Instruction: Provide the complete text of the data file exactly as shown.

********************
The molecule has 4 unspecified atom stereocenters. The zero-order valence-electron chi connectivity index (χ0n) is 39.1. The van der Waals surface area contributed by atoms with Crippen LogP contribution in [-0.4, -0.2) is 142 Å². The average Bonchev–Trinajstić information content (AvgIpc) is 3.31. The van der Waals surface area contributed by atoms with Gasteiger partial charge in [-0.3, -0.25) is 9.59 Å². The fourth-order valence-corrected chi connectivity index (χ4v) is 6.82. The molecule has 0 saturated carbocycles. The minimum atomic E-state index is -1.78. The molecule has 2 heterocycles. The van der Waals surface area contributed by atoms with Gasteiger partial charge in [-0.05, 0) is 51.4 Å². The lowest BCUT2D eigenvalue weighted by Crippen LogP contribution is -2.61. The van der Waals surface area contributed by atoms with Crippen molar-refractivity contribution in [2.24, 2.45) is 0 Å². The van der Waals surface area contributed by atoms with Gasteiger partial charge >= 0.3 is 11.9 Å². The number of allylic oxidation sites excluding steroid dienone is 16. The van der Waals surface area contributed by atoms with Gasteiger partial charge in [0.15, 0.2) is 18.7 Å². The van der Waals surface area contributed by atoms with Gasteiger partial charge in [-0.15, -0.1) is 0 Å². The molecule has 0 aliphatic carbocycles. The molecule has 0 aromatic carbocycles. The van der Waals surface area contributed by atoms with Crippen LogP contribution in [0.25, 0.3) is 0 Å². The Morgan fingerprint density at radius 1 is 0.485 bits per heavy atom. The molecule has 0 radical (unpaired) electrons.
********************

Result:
The molecule has 4 unspecified atom stereocenters. The zero-order valence-electron chi connectivity index (χ0n) is 39.1. The van der Waals surface area contributed by atoms with Crippen LogP contribution in [-0.4, -0.2) is 142 Å². The average Bonchev–Trinajstić information content (AvgIpc) is 3.31. The van der Waals surface area contributed by atoms with Gasteiger partial charge in [-0.3, -0.25) is 9.59 Å². The fourth-order valence-corrected chi connectivity index (χ4v) is 6.82. The molecule has 0 saturated carbocycles. The minimum atomic E-state index is -1.78. The molecule has 2 heterocycles. The van der Waals surface area contributed by atoms with Gasteiger partial charge in [-0.05, 0) is 51.4 Å². The lowest BCUT2D eigenvalue weighted by Crippen LogP contribution is -2.61. The van der Waals surface area contributed by atoms with Crippen molar-refractivity contribution in [2.24, 2.45) is 0 Å². The van der Waals surface area contributed by atoms with Gasteiger partial charge >= 0.3 is 11.9 Å². The number of allylic oxidation sites excluding steroid dienone is 16. The van der Waals surface area contributed by atoms with Gasteiger partial charge in [0.15, 0.2) is 18.7 Å². The van der Waals surface area contributed by atoms with Gasteiger partial charge in [-0.15, -0.1) is 0 Å². The molecule has 0 aliphatic carbocycles. The molecule has 0 aromatic carbocycles. The van der Waals surface area contributed by atoms with Crippen LogP contribution in [0.25, 0.3) is 0 Å². The Morgan fingerprint density at radius 1 is 0.485 bits per heavy atom. The molecule has 0 radical (unpaired) electrons.